There's a TV programme called Trainspotting Live just starting on BBC 4, and I've given it two minutes, but it really is about spotting locomotives - steam, diesel or electric - and therefore of limited appeal so far as I am concerned. So the telly's off while I put this post together.
I would nevertheless claim to love the railways of Britain. But from a social history point of view. So I like to know about their building; the railway company rivalries; the ways the various lines joined up and what journeys were then made possible; the stimulus they gave to towns and cities and seaside resorts; the part they played in wartime and peacetime; their heyday, decline, and modern resurgence. It's difficult to see how we could now do without a railway system, and the long-term trend away from the oil-consuming internal-combustion engine will - at least in the British situation - mean increasing reliance on fast, efficient rail travel. I like to follow all of this. Nostalgia is perfectly all right in its proper place, and I enjoy the noise and smell of steam trains. But I also enjoy the air-conditioned comfort of modern trains, and their smoothness, and their nice facilities. I want to be able to travel like this (Torquay, 2013):
Or this (Charlbury, 2016):
I'm not nearly so keen on this (Sheffield Park on the Bluebell Railway, 2015):
It looks spruce enough, but when old-fashioned train carriages of this sort were a real everyday experience, they were badly cleaned, smelled of very stale cigarette-smoke, and the upright horsehair seats were slow torture on a long journey.
I can't deny, however, the enduring appeal of steam trains. Not least because they are so photogenic! And here I confess that the overriding reason why I like railways is that they offer so much in the way of photo opportunities.
Never mind the engineering. There is atmosphere to be captured. And from that point of view, the locomotives are merely incidental. They add to the scene, if they pass by. But most of my railway pictures do not contain metal monsters. I want to record the soul of a station. It can be busy with people, or utterly quiet; it might even be only the overgrown remains of what was once a station but is no longer, and hasn't been since Dr Beeching wielded his axe. I want to catch these places when busy, or when slumbering; in brilliant sunshine, at sunset, or lost in the sombre shadows of a rainy day.
It's worth remembering that in any town you care to think of in this country, the oldest buildings, the ones most intimately connected with the social history of the place, are normally the parish church and the railway station. I try to inspect both.
Not just stations, however. Certain feats of engineering, in particular railway bridges and viaducts, are worth seeking out and photographing. An obvious example is the Forth Rail Bridge (as in these pictures from 2015 - I was standing at the North Queensferry end):
It's stupendously huge. And it has tremendous visual impact. It must be one of the most recognisable bridges in the world. The red paint is a new long-lasting formulation, making the regular task of repainting a thing of the past. It looks amazing in the sunset light, against that deep blue Scottish sky.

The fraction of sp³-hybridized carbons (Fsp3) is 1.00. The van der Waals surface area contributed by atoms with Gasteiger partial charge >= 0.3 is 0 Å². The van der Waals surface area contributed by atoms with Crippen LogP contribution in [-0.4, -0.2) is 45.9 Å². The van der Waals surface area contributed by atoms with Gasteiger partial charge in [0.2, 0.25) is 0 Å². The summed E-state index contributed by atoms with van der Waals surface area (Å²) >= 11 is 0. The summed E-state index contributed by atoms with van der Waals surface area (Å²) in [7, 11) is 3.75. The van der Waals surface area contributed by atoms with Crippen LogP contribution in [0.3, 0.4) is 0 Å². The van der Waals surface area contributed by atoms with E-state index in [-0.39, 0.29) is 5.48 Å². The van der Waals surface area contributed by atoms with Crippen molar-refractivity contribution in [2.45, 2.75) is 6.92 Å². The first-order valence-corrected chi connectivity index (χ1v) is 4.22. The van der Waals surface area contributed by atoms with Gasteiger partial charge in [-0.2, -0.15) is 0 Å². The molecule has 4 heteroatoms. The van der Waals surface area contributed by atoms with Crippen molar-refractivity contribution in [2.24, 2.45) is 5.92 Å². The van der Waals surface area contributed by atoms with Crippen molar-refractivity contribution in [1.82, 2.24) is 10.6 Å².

There are long, high brick or stone railway viaducts that are also compelling photographic subjects. I can't possibly omit my own interpretation of the famous Ribblehead Viaduct in the high Pennines, taken here on a very cold afternoon in 2010. I'd been looking at lonely Ribblehead station, when a northbound goods train thundered through, and then with speed unchecked shot out onto the viaduct. I then drove Fiona down to a vantage point near the base of the Viaduct, where some train enthusiasts were standing around, video camera on tripod, waiting for a southbound passenger train to cross the Viaduct. It was freezing. They endured sleet while I watched. I stayed long enough to take the Viaduct in sunshine, but they had a long (and fruitless) wait.
While on the holiday I've just got back from, I made good use of my Senior Railcard and visited Leicester by train from Stamford. On the way back to the Caravan Club site, I detoured to see the Harringworth Viaduct. This straddles the Rutland-Northamptonshire border, links Oakham with Corby, and provides a diversionary route for freight and the odd passenger Special. It was 25th June, and the famous Flying Scotsman was due to steam northward along the Viaduct that day. Unfortunately. I didn't know this until hours after the event, so I missed the Flying Scotsman and saw only a notice about it, and a nearby marquee being taken down (erected for occasion by some railway club or society). But I was still able to shoot the Viaduct to my heart's content. It was muy imponente:
You can just picture the mighty Flying Scotsman travelling at full speed along the top!
I'm not sure whether the last two shots are in the best of taste, but they were fun to create back at the caravan that evening!
This was by no means my only chance of railway photography when on holiday. The full list of railway locations visited and shot is as follows:
That's more than usual! But each location means a pleasant drive to get there and back, an opportunity to take interesting photographs with historical content, and the exciting prospect of a train arriving or passing through. In gorgeous sunset light, if I time it right. Does that make me a nerd? Zounds, I protest.